Description
BACKGROUND OF THE INVENTION

(1) Field of the Invention

The invention relates to the fabrication of integrated circuit devices, and more particularly, to a method of forming surface counter-doped lightly doped drain regions in the fabrication of integrated circuits.

(2) Description of the Prior Art

Hot carrier effects resulting from high electric fields cause the most severe reliability problems in ULSI (ultra large scale integrated circuit) MOSFET devices. A lightly doped drain (LDD) structure can effectively reduce the electric field, but this advantage is often accompanied by spacer-induced degradation. High driving current or transconductance degradation due to hot carrier damages are observed after electric stress.

Large tilt-angle implanted drain (LATID) processes have been used by a number of workers in the art to form lightly doped drains. Ito et al U.S. Pat. No. 5,073,514 discloses the formation of an LDD MOSFET using LATID to form the N- and then used vertical ion implantation to form the N+ region. Sakagami U.S. Pat. No. 5,147,811 describes the formation of a P region under the gate using LATID and then a vertical ion implant to form the N+ source/drain regions. Kosa et al U.S. Pat. No. 5,158,901 and Yuba et al U.S. Pat. No. 4,771,012 describe other methods of LATID.

SUMMARY OF THE INVENTION

A principal object of the present invention is to provide an effective and very manufacturable method of forming a lightly doped drain.

Another object of the present invention is to provide a method of forming a lightly doped drain which improves hot carrier reliability.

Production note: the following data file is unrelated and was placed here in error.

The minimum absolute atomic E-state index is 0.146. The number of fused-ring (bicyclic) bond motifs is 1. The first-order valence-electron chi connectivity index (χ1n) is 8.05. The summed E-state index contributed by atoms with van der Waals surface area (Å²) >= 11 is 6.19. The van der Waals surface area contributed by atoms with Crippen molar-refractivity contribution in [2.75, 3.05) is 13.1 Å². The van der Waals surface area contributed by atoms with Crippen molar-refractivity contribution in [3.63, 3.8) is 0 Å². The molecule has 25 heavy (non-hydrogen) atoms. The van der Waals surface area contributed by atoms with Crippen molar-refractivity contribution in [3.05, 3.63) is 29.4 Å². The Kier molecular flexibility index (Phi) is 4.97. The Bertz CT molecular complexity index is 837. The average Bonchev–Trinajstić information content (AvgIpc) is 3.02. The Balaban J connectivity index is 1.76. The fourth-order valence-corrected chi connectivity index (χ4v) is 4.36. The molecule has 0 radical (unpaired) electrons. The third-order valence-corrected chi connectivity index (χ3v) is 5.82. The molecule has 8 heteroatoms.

In accordance with the objects of this invention the method of forming an integrated circuit field effect transistor with surface counter-doped lightly doped drain regions is achieved. A gate silicon oxide layer is formed on the silicon substrate. A layer of polysilicon is deposited over the gate silicon oxide layer and etched to form a gate electrode structure. A first ion implantation is performed at a tilt angle to form lightly doped drain regions in the semiconductor substrate wherein the lightly doped drain regions are partially overlapped by the gate electrode structure. A second ion implantation is performed at a larger tilt angle and lower energy than the first ion implantation wherein the second ion implantation counter-dopes the surface of the lightly doped drain regions to form a very lightly doped drain layer thus making the lightly doped drain regions buried regions. A thin layer of silicon oxide is deposited over the surface of the polysilicon gate electrode structure and is anisotropically etched to form ultra thin spacers on the sidewalls of the polysilicon gate electrode structure. A third ion implantation is performed with no tilt angle to complete formation of the lightly doped drain regions. A glasseous layer is deposited over all surfaces of the substrate and flowed followed by metallization and passivation to complete manufacture of the integrated circuit.